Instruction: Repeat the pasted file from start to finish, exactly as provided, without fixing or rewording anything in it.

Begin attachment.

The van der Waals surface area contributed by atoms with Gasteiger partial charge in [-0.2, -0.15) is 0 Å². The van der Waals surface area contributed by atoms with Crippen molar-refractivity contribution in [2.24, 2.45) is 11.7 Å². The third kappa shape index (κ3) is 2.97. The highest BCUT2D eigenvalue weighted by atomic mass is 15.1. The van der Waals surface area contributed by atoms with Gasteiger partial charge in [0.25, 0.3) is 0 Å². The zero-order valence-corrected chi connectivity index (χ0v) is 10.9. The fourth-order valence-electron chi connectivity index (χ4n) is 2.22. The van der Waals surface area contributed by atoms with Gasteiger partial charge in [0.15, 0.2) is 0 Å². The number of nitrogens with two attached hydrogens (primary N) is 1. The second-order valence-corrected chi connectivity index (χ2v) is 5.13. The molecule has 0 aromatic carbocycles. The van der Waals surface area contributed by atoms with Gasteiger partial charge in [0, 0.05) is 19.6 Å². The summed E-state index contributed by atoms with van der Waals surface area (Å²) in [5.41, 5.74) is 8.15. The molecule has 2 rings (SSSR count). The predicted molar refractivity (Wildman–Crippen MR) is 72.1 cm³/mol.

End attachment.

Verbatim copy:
The van der Waals surface area contributed by atoms with Gasteiger partial charge in [-0.2, -0.15) is 0 Å². The van der Waals surface area contributed by atoms with Crippen molar-refractivity contribution in [2.24, 2.45) is 11.7 Å². The third kappa shape index (κ3) is 2.97. The highest BCUT2D eigenvalue weighted by atomic mass is 15.1. The van der Waals surface area contributed by atoms with Gasteiger partial charge in [0.25, 0.3) is 0 Å². The zero-order valence-corrected chi connectivity index (χ0v) is 10.9. The fourth-order valence-electron chi connectivity index (χ4n) is 2.22. The van der Waals surface area contributed by atoms with Gasteiger partial charge in [0.15, 0.2) is 0 Å². The number of nitrogens with two attached hydrogens (primary N) is 1. The second-order valence-corrected chi connectivity index (χ2v) is 5.13. The molecule has 0 aromatic carbocycles. The van der Waals surface area contributed by atoms with Gasteiger partial charge in [0, 0.05) is 19.6 Å². The summed E-state index contributed by atoms with van der Waals surface area (Å²) in [5.41, 5.74) is 8.15. The molecule has 2 rings (SSSR count). The predicted molar refractivity (Wildman–Crippen MR) is 72.1 cm³/mol.